The Palestinian leadership may think of itself on the high ground as it threatens Israel via the United Nations, the International Criminal Court, and parades in behalf of BDS by college students and faculty, labor unions, and politicians. However a decision of a Federal Court in New York City to hold the Palestinian Authority responsible for terror and to award $655.5 million in damages will, at the least, dirty the hands of Palestinian applicants to the International Criminal Court. Israel has also taken steps to remind the Palestinians of how far they must go in order to gain anything close to independence. It is withholding the funds collected at Israeli ports for Palestinian imports. Palestine is a long way from having an air or sea port of its own. The Israel Electric Company cut for a while the current supplied to Nablus and Jenin due to a large unpaid bill owed by the Palestine Authority. And the long touted new Palestinian city of Rawabi has been unable to go forward without an agreement with Israel over the supply of water.
There are also the unremoved piles of rubble and unrepaired structures and infrastructure in Gaza. It can't be pleasant for the people in the cold and rain, but that's what living under Palestinian authorities may produce. The head of the Arab League assigns the delay in reconstruction to the enormous shortfall in donations promised by Middle Eastern and other governments, and the failure of Fatah and Hamas to settle their quarrels about control of Gaza and the management of construction supplies.
There has been an uptick in Palestinian and Israeli activity in the West Bank, with a renewal of stone throwing at light rail trains as they pass Palestinian neighborhoods, and the death of a Palestinian while Israeli security forces were going after some wanted individuals and searching for stores of munitions. Parents of the young man claim he was an innocent bystander.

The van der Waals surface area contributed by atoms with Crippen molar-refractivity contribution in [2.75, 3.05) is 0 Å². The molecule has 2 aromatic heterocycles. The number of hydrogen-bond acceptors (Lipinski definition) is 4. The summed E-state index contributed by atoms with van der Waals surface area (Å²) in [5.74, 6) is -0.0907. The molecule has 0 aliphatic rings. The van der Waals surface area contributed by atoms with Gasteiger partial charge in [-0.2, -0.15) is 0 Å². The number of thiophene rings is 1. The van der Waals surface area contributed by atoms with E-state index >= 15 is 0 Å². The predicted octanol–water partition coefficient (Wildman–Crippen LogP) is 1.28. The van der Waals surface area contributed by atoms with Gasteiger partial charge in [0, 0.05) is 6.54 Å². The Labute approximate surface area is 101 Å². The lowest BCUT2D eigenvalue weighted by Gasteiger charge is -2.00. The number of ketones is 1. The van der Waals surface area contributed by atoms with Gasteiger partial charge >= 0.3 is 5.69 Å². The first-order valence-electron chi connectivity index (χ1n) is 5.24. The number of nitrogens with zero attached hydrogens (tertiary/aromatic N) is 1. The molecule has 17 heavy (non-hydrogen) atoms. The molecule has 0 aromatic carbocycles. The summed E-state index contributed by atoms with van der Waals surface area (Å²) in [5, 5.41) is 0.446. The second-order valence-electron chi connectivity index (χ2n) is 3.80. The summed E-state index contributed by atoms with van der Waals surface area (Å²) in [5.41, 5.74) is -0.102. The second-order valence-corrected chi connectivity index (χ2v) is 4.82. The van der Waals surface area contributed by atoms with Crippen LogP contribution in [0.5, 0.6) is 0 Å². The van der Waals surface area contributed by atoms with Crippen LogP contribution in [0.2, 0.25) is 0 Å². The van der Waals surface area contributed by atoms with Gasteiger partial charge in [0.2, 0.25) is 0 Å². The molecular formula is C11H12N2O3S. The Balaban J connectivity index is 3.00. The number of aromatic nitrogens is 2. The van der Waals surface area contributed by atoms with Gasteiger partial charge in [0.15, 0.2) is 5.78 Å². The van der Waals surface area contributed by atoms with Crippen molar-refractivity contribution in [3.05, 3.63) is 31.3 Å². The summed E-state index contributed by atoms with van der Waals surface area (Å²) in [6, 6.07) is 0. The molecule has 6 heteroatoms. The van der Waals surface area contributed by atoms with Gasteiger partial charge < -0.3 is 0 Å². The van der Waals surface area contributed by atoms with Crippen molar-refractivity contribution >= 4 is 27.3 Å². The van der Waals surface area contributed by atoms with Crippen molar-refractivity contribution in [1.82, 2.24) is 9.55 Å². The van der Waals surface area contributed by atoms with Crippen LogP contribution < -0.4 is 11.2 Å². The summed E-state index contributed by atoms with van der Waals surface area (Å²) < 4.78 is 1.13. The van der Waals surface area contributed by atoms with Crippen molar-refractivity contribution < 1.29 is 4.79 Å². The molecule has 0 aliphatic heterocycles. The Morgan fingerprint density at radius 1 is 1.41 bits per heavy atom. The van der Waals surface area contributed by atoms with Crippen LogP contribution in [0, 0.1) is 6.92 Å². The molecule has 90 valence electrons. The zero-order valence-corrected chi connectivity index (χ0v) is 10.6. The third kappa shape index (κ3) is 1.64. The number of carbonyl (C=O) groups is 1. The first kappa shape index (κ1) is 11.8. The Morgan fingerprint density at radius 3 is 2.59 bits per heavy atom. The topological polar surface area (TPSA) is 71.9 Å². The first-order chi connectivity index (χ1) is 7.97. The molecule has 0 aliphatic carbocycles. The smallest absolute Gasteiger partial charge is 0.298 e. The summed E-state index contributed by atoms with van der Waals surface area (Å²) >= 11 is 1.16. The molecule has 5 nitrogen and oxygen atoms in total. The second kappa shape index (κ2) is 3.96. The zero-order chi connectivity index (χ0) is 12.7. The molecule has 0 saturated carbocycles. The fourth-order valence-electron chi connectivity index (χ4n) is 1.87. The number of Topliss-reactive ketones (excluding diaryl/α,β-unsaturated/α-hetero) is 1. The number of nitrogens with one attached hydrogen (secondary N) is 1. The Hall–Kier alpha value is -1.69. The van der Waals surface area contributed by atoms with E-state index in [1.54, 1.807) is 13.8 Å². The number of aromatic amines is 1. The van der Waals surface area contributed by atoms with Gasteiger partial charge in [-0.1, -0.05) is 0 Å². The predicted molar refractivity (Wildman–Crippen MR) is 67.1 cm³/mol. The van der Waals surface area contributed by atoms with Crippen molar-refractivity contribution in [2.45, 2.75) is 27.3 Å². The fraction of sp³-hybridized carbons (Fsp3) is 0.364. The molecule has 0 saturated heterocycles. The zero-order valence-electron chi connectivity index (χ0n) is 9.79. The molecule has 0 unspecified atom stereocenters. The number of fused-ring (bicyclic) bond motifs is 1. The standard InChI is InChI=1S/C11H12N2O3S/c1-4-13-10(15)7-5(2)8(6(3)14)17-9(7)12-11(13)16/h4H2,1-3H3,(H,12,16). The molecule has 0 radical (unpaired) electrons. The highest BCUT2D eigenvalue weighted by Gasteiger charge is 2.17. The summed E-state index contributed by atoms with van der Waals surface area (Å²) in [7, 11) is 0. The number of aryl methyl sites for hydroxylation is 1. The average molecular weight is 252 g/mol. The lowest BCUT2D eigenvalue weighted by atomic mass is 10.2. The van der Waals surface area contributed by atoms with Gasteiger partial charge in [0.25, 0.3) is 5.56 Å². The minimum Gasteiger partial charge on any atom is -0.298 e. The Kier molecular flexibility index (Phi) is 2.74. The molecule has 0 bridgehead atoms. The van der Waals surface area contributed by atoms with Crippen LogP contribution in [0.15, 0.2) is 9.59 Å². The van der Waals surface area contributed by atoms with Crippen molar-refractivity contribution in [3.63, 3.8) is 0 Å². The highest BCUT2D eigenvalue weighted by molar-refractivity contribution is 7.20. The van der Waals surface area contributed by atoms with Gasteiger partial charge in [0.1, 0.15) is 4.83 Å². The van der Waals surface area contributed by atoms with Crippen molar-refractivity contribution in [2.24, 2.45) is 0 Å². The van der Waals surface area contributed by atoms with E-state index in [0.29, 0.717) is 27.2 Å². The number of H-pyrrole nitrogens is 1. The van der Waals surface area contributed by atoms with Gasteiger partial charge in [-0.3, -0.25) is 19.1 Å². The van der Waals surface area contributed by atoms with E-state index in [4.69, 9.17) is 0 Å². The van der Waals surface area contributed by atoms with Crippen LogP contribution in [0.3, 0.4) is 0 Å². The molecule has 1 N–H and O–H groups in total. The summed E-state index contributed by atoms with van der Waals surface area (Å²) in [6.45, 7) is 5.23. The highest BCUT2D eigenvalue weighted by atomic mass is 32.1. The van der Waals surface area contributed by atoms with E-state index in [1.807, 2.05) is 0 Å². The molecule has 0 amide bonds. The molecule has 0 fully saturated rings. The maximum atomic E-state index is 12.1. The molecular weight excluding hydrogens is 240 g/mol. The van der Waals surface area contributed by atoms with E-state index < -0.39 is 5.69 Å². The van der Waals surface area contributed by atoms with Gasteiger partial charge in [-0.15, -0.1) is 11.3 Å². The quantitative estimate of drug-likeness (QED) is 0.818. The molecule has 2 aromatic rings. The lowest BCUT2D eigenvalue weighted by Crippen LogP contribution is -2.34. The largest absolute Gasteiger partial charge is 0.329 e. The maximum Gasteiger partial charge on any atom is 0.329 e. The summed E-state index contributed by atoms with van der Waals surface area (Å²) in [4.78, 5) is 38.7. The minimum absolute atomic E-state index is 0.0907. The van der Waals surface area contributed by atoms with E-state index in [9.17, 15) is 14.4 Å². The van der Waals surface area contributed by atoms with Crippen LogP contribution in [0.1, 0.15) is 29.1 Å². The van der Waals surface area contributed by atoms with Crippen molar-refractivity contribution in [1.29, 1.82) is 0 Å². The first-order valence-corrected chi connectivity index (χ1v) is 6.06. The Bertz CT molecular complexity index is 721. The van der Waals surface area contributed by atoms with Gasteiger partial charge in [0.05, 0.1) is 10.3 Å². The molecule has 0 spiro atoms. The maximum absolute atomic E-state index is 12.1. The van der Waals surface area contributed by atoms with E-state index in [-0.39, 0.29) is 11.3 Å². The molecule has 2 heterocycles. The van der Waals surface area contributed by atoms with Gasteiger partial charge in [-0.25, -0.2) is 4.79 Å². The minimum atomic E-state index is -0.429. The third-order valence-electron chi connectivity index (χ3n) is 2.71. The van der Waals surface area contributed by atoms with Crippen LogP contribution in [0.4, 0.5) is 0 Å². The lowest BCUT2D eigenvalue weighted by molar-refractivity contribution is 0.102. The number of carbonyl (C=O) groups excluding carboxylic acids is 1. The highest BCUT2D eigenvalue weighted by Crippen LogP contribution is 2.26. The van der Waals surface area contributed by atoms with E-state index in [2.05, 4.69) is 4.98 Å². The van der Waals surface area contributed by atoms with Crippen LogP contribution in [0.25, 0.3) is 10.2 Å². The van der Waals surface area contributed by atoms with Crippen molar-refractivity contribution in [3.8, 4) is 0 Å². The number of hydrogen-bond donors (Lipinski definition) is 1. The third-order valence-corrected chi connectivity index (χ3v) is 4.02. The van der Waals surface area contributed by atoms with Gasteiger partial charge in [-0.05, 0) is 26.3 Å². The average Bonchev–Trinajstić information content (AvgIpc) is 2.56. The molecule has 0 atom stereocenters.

The top headline on the New York Times International Home site was, "Israeli Troops Kill Palestinian in Overnight West Bank Raid." The article repeats the Palestinian claim that the man shot was an innocent observer.
There should be no surprises in any of the above for sober observers of the Middle East, as opposed to those who dream of a Palestine state joining a community of democratic, humane, and well governed Muslim societies.
None of this will settle the problems between Israel and the Palestinians. Americans who brought the legal action against Palestine due to terror attacks that killed and injured family members can expect lengthy appeals of the initial verdict. Palestinians and other Muslims will continue to express with knives and other weapons their religious and national animosities against Jews. US and European governments will continue their pressure on Israel to release Palestinian funds and supply electricity. Many of those demonstrating for the sake of Palestine will not take notice of the events described here, or see in them additional justification for their continued clamor.
Next up is Bibi's speech. Then Israel's election. Then something to be decided in Washington and Europe about Iran. And don't forget ISIS.
Whatever the flow, no one should expect Israel to go belly up, or the early emergence of an enlightened, independent, and well governed Palestine.